The Winklevoss Bitcoin Trust recently filed its third amendment to its S-1 registration statement May 8, and the Winklevoss twins’ Bitcoin ETF is expected to hit the market later this year trading on Nasdaq.
However, while the Winklevoss Bitcoin Trust is much like the SPDR Gold Shares (GLD) in that it will hold the actual underlying asset, it’s impossible to know whether the Bitcoin ETF will be nearly as successful as GLD.
Thing is … many believe the IPO market has already peaked. Also, by the time the Bitcoin ETF hits the streets, the registration process will have been underway for well more than a year.
And while I might not go as far as calling Bitcoin a fad, the point remains that, like all niche ETFs, the Winklevoss Bitcoin Trust’s success will be determined by the success of the underlying asset. If the world embraces the virtual currency, then the Bitcoin ETF has a shot.
But like many failed ETFs chasing a niche, the chances of success are stacked against the Winklevoss Bitcoin Trust from the start.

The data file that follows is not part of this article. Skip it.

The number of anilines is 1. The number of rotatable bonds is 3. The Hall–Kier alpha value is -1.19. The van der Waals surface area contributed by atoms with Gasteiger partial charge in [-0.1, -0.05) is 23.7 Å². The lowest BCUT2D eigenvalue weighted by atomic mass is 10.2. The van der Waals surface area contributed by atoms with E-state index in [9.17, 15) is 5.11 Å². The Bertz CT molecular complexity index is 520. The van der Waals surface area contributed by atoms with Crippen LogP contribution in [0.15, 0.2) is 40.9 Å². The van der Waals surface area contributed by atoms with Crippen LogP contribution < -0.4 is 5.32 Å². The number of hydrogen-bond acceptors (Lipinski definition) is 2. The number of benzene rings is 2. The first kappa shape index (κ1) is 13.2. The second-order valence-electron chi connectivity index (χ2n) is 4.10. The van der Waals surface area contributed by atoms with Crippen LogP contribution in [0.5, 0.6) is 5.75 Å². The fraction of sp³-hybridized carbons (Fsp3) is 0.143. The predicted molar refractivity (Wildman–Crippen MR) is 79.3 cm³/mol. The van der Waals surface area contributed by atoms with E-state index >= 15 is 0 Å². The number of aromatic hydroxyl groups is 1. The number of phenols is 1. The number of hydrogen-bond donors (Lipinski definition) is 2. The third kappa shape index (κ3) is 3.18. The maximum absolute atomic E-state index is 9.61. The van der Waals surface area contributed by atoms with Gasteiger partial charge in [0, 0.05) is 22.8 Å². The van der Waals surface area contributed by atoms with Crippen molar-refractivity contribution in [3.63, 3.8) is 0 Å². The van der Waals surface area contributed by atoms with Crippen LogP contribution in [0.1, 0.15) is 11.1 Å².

Bitcoin: The Underlying Asset
Every five shares of the Winklevoss Bitcoin Trust will be backed by one Bitcoin, the price of which is determined by the “Winkdex,” a proprietary index provided by Math-Based Asset Services LLC, which is run by Cameron Winklevoss.
According to the S-1:
“The proprietary index of the index provider that calculates a blended price for Bitcoins denominated in US dollars. Winkdex is calculated by blending the trading prices in US dollars for the top three (by volume) qualified Bitcoin Exchanges during the previous 24-hour period using a volume-weighted, two hour exponential moving average.”
Normally I don’t have a problem with an index sponsor and index provider being the same — think WisdomTree Investments (WETF). However, when you have something as contentious as virtual currency, it seems appropriate that there is some sort of arm’s-length dealing between the two.
For this reason (and many others), the Winklevoss twins have hired the law firm Katten Muchin Rosenman to usher them through the regulatory process, which clearly isn’t a slam dunk.
According to Business Insider, more than 800,000 Bitcoins have been stolen to date, totaling some $502 million in value, or 6.6% of the overall supply. Needless to say, safety is of the utmost concern.
The Winklevoss twins say they have developed a proprietary method for storing the virtual Bitcoins to ensure they are safe and secure. But when you consider that Winklevoss IP LLC receives an annual royalty payment of at least $300,000 for the sponsor’s (Math-Based Asset Services LLC) use of its intellectual property including the security system, the brothers win regardless of whether the Bitcoin ETF is a success or the security system actually works.
Investors should be very leery of this entire arrangement.